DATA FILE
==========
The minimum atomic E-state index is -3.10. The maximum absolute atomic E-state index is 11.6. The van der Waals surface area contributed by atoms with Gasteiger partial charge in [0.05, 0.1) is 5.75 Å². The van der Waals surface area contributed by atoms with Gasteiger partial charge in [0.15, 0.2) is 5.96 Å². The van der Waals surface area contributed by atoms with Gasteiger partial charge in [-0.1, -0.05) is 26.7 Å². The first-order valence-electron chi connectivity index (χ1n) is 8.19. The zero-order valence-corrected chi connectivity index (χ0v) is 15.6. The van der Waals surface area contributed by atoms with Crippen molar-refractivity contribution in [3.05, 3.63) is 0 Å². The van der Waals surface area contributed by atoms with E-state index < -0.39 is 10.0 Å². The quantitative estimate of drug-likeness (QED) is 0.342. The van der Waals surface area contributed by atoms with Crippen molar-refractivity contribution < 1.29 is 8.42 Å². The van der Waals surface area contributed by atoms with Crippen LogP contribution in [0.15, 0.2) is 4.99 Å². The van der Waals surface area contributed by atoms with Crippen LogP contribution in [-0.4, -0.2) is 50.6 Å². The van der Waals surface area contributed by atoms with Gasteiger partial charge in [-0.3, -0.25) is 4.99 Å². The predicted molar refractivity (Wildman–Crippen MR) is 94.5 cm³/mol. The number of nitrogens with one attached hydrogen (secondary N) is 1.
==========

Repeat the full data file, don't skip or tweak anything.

The minimum atomic E-state index is -3.10. The maximum absolute atomic E-state index is 11.6. The van der Waals surface area contributed by atoms with Gasteiger partial charge in [0.05, 0.1) is 5.75 Å². The van der Waals surface area contributed by atoms with Gasteiger partial charge in [0.15, 0.2) is 5.96 Å². The van der Waals surface area contributed by atoms with Gasteiger partial charge in [-0.1, -0.05) is 26.7 Å². The first-order valence-electron chi connectivity index (χ1n) is 8.19. The zero-order valence-corrected chi connectivity index (χ0v) is 15.6. The van der Waals surface area contributed by atoms with Crippen molar-refractivity contribution in [3.05, 3.63) is 0 Å². The van der Waals surface area contributed by atoms with E-state index < -0.39 is 10.0 Å². The quantitative estimate of drug-likeness (QED) is 0.342. The van der Waals surface area contributed by atoms with Crippen molar-refractivity contribution < 1.29 is 8.42 Å². The van der Waals surface area contributed by atoms with Crippen LogP contribution in [0.15, 0.2) is 4.99 Å². The van der Waals surface area contributed by atoms with Crippen LogP contribution in [-0.4, -0.2) is 50.6 Å². The van der Waals surface area contributed by atoms with Gasteiger partial charge in [-0.3, -0.25) is 4.99 Å². The predicted molar refractivity (Wildman–Crippen MR) is 94.5 cm³/mol. The number of nitrogens with one attached hydrogen (secondary N) is 1.